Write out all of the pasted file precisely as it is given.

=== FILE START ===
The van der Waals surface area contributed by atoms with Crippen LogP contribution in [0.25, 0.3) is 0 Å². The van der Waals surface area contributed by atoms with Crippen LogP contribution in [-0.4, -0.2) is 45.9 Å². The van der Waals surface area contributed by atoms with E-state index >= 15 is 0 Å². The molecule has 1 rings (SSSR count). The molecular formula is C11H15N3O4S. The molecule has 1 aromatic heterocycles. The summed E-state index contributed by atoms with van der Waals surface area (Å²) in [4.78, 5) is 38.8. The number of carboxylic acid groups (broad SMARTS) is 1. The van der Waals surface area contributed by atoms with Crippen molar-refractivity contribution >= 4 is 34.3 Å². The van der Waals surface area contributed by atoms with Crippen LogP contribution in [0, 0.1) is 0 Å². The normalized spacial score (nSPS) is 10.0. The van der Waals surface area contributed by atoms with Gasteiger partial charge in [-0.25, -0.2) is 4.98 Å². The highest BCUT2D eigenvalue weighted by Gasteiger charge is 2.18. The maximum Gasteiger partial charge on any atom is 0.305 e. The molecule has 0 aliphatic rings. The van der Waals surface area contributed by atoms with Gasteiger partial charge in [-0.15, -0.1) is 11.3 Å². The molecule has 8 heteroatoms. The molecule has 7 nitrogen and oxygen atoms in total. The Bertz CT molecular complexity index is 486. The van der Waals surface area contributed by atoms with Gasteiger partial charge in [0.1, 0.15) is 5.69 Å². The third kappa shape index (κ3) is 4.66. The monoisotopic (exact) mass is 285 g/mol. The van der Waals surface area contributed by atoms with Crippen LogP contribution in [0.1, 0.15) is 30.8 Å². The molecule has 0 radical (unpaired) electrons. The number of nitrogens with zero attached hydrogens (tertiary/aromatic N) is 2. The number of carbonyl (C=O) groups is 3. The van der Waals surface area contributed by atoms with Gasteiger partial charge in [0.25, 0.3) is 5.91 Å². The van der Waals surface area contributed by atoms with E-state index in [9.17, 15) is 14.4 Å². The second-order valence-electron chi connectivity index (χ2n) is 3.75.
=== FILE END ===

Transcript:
The van der Waals surface area contributed by atoms with Crippen LogP contribution in [0.25, 0.3) is 0 Å². The van der Waals surface area contributed by atoms with Crippen LogP contribution in [-0.4, -0.2) is 45.9 Å². The van der Waals surface area contributed by atoms with E-state index >= 15 is 0 Å². The molecule has 1 rings (SSSR count). The molecular formula is C11H15N3O4S. The molecule has 1 aromatic heterocycles. The summed E-state index contributed by atoms with van der Waals surface area (Å²) in [4.78, 5) is 38.8. The number of carboxylic acid groups (broad SMARTS) is 1. The van der Waals surface area contributed by atoms with Crippen molar-refractivity contribution >= 4 is 34.3 Å². The van der Waals surface area contributed by atoms with Crippen LogP contribution in [0, 0.1) is 0 Å². The normalized spacial score (nSPS) is 10.0. The van der Waals surface area contributed by atoms with Gasteiger partial charge in [-0.25, -0.2) is 4.98 Å². The highest BCUT2D eigenvalue weighted by Gasteiger charge is 2.18. The maximum Gasteiger partial charge on any atom is 0.305 e. The molecule has 0 aliphatic rings. The van der Waals surface area contributed by atoms with Gasteiger partial charge in [-0.15, -0.1) is 11.3 Å². The molecule has 8 heteroatoms. The molecule has 7 nitrogen and oxygen atoms in total. The Bertz CT molecular complexity index is 486. The van der Waals surface area contributed by atoms with Gasteiger partial charge in [0.1, 0.15) is 5.69 Å². The third kappa shape index (κ3) is 4.66. The monoisotopic (exact) mass is 285 g/mol. The van der Waals surface area contributed by atoms with Crippen LogP contribution in [0.1, 0.15) is 30.8 Å². The molecule has 0 radical (unpaired) electrons. The number of nitrogens with zero attached hydrogens (tertiary/aromatic N) is 2. The number of carbonyl (C=O) groups is 3. The van der Waals surface area contributed by atoms with Gasteiger partial charge in [0.25, 0.3) is 5.91 Å². The van der Waals surface area contributed by atoms with E-state index in [9.17, 15) is 14.4 Å². The second-order valence-electron chi connectivity index (χ2n) is 3.75.